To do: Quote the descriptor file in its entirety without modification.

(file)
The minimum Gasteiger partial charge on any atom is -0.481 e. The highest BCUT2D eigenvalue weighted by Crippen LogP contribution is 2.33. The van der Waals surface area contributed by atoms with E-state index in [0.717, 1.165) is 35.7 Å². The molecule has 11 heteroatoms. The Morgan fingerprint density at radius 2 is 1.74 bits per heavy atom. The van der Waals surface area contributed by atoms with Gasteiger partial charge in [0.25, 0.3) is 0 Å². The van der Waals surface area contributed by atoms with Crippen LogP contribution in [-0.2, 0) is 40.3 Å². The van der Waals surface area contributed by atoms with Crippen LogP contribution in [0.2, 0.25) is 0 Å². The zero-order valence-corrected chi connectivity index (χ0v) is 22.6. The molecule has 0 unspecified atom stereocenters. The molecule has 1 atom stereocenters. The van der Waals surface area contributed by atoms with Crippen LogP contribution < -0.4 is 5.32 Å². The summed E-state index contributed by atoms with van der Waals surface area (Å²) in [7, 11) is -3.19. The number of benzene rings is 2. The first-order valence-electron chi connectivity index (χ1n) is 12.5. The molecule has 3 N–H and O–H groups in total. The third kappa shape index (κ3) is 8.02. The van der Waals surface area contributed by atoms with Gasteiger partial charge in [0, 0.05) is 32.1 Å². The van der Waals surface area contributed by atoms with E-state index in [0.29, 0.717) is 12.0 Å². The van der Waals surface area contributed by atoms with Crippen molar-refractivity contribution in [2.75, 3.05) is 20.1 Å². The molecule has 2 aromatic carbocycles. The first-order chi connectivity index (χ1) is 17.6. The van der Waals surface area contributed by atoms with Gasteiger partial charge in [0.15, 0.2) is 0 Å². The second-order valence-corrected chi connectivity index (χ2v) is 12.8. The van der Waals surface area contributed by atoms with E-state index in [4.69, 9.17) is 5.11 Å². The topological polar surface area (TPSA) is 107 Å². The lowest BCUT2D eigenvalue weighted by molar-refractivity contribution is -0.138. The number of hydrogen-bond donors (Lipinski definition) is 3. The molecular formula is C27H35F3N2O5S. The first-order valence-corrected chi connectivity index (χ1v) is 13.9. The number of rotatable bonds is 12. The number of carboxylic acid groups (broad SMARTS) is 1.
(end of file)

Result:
The minimum Gasteiger partial charge on any atom is -0.481 e. The highest BCUT2D eigenvalue weighted by Crippen LogP contribution is 2.33. The van der Waals surface area contributed by atoms with E-state index in [0.717, 1.165) is 35.7 Å². The molecule has 11 heteroatoms. The Morgan fingerprint density at radius 2 is 1.74 bits per heavy atom. The van der Waals surface area contributed by atoms with Gasteiger partial charge in [0.25, 0.3) is 0 Å². The van der Waals surface area contributed by atoms with Crippen LogP contribution in [-0.2, 0) is 40.3 Å². The van der Waals surface area contributed by atoms with Crippen LogP contribution in [0.2, 0.25) is 0 Å². The zero-order valence-corrected chi connectivity index (χ0v) is 22.6. The molecule has 0 unspecified atom stereocenters. The molecule has 1 atom stereocenters. The van der Waals surface area contributed by atoms with Crippen LogP contribution < -0.4 is 5.32 Å². The summed E-state index contributed by atoms with van der Waals surface area (Å²) in [7, 11) is -3.19. The number of benzene rings is 2. The first-order valence-electron chi connectivity index (χ1n) is 12.5. The molecule has 3 N–H and O–H groups in total. The third kappa shape index (κ3) is 8.02. The van der Waals surface area contributed by atoms with Gasteiger partial charge in [0, 0.05) is 32.1 Å². The van der Waals surface area contributed by atoms with E-state index in [0.29, 0.717) is 12.0 Å². The van der Waals surface area contributed by atoms with Crippen molar-refractivity contribution in [2.75, 3.05) is 20.1 Å². The molecule has 2 aromatic carbocycles. The first-order chi connectivity index (χ1) is 17.6. The van der Waals surface area contributed by atoms with Gasteiger partial charge in [0.15, 0.2) is 0 Å². The second-order valence-corrected chi connectivity index (χ2v) is 12.8. The van der Waals surface area contributed by atoms with E-state index in [4.69, 9.17) is 5.11 Å². The topological polar surface area (TPSA) is 107 Å². The lowest BCUT2D eigenvalue weighted by molar-refractivity contribution is -0.138. The number of hydrogen-bond donors (Lipinski definition) is 3. The molecular formula is C27H35F3N2O5S. The first-order valence-corrected chi connectivity index (χ1v) is 13.9. The number of rotatable bonds is 12. The number of carboxylic acid groups (broad SMARTS) is 1.